ICE Union President: 'Disproportionate Number of Criminals' Entering U.S.
Immigration and Customs Enforcement union president Chris Crane told reporters on Wednesday that the Mexican drug cartels’ influence inside the United States has been “almost completely absent” from the immigration reform debate but needs more attention.
“I mean, if these folks coming over here taking work, we know that the drug cartels’ troops and the soldiers are all within the interior of the United States as are many other criminal elements and criminal individuals,” Crane said on a conference call with media. “There are people coming here for this to be a land of opportunity and there are people coming here because this is a target of opportunity. We believe there is a very disproportionate number of criminals coming into the United States.”
Crane also said that “the majority of people we encounter are in possession of fraudulent documents, documents such as fake Social Security cards with real U.S. citizens’ Social Security numbers on them.”
“They have fake permanent resident cards,” Crane continued. “They are involved in identity theft, which in most cases is almost definitely a state felony and definitely a violation of U.S. immigration law. But, as the agency designated to enforce these laws – ICE – we are prohibited from enforcing them. As you can imagine, we literally stack these frauds up like baseball cards. Phony Social Security cards, phony permanent resident cards – we just stack them like baseball cards. But, as officers, we are prohibited from doing anything about it.”
Crane said this administration’s political leadership, including President Barack Obama, Homeland Security Secretary Janet Napolitano and ICE director John Morton have hamstrung law enforcement agents from being able to do their jobs, and have made it impossible for ICE agents to enforce existing immigration law.
Crane points to New York Democratic Sen. Chuck Schumer’s remarks on this Sunday’s Meet The Press as problematic. “So look, we've come to a basic agreement, which is that first, people will be legalized,” Schumer said. “In other words, not citizens, but they'll be allowed to work, come out of the shadows, travel. Then, we will make sure the border is secure.”
Crane said that if what Schumer said the so-called bipartisan “Gang of Eight” is doing—amnesty first, law enforcement second—happens, then that proves this is all about politics on the part of those pushing it rather than about actually reaching solutions.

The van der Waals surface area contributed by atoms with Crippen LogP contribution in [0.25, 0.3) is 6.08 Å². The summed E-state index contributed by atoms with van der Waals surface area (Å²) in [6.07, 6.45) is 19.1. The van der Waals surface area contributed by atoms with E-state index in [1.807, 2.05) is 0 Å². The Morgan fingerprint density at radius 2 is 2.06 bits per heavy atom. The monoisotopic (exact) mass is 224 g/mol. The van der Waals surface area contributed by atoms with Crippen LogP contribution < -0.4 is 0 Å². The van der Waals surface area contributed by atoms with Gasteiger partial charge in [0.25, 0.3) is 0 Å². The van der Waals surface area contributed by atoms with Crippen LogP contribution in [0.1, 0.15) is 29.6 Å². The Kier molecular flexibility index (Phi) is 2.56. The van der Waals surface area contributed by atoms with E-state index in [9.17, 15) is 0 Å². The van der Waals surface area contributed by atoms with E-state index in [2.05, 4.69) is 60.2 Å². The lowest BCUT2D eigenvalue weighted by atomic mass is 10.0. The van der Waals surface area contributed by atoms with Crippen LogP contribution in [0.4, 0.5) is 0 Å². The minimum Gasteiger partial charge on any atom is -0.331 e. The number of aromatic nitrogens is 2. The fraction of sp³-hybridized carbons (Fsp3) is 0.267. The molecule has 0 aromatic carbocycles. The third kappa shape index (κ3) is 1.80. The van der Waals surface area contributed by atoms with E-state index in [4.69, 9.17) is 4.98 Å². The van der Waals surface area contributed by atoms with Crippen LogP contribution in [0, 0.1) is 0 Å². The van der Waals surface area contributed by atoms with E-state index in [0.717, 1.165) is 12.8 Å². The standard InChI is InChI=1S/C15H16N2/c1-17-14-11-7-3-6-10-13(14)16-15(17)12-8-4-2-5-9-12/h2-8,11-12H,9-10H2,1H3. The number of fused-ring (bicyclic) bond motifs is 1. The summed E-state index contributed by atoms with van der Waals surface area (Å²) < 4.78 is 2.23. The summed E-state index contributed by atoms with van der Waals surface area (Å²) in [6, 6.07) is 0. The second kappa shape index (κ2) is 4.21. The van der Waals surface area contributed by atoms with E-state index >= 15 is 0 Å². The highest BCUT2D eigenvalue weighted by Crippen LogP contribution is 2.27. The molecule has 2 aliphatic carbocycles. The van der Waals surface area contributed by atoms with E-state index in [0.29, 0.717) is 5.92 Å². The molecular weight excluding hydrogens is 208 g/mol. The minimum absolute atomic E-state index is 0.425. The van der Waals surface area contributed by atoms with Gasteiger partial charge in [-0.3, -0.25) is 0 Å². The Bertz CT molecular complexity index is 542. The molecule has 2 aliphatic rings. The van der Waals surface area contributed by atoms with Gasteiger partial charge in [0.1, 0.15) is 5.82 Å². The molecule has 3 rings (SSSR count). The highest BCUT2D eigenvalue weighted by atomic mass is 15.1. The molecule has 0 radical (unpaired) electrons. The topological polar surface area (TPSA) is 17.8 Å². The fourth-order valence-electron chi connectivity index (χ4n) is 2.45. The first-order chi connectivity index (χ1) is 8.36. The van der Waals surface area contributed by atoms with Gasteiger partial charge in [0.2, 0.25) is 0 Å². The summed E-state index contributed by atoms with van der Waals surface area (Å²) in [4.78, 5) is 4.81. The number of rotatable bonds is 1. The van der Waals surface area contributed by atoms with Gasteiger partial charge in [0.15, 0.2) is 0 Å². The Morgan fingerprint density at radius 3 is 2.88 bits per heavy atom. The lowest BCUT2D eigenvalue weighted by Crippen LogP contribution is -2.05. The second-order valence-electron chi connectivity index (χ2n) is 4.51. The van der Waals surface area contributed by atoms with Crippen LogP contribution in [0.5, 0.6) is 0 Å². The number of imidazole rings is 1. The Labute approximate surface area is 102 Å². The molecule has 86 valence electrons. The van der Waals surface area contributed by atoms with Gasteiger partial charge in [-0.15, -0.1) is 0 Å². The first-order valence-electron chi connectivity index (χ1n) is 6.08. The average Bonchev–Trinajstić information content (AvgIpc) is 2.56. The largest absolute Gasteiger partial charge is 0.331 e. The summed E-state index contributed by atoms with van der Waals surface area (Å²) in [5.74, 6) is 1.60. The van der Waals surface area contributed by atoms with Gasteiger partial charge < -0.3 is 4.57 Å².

“The plan of the Gang of Eight appears to be legalization, or amnesty, first, and then enforcement,” Crane said. “That’s a big problem for us. Additionally, please note that there is no mention by Senator Schumer in his statement or within the president’s immigration plan or within the bipartisan framework for stronger interior enforcement. We fully support stronger border enforcement but we know – we know – that much stronger interior enforcement is needed but continues to be ignored by the president and others because this is more about amnesty or legalization than truly addressing illegal immigration and ending it.”
Crane pointed out that border security is only a part of any law enforcement solution that should be included in any immigration reform package. The Border Patrol enforces the law at the border, but ICE is supposed to enforce immigration law throughout the interior of the U.S., he said, but no current plans being proposed address that issue. Crane said that, without a comprehensive enforcement solution that will include allowing ICE agents to enforce current law, immigration problems will not ever be solved.
“If we don’t take care of the enforcement part of this first, it will never happen,” Crane said. “The only thing that will happen is that 11 million illegal aliens will be legalized and 10 to 20 years from now, the nation will again be facing the influx of another 10 to 20 illegal aliens and all the problems and extents associated with that. We will be right back to where we are right now with a failed immigration system.”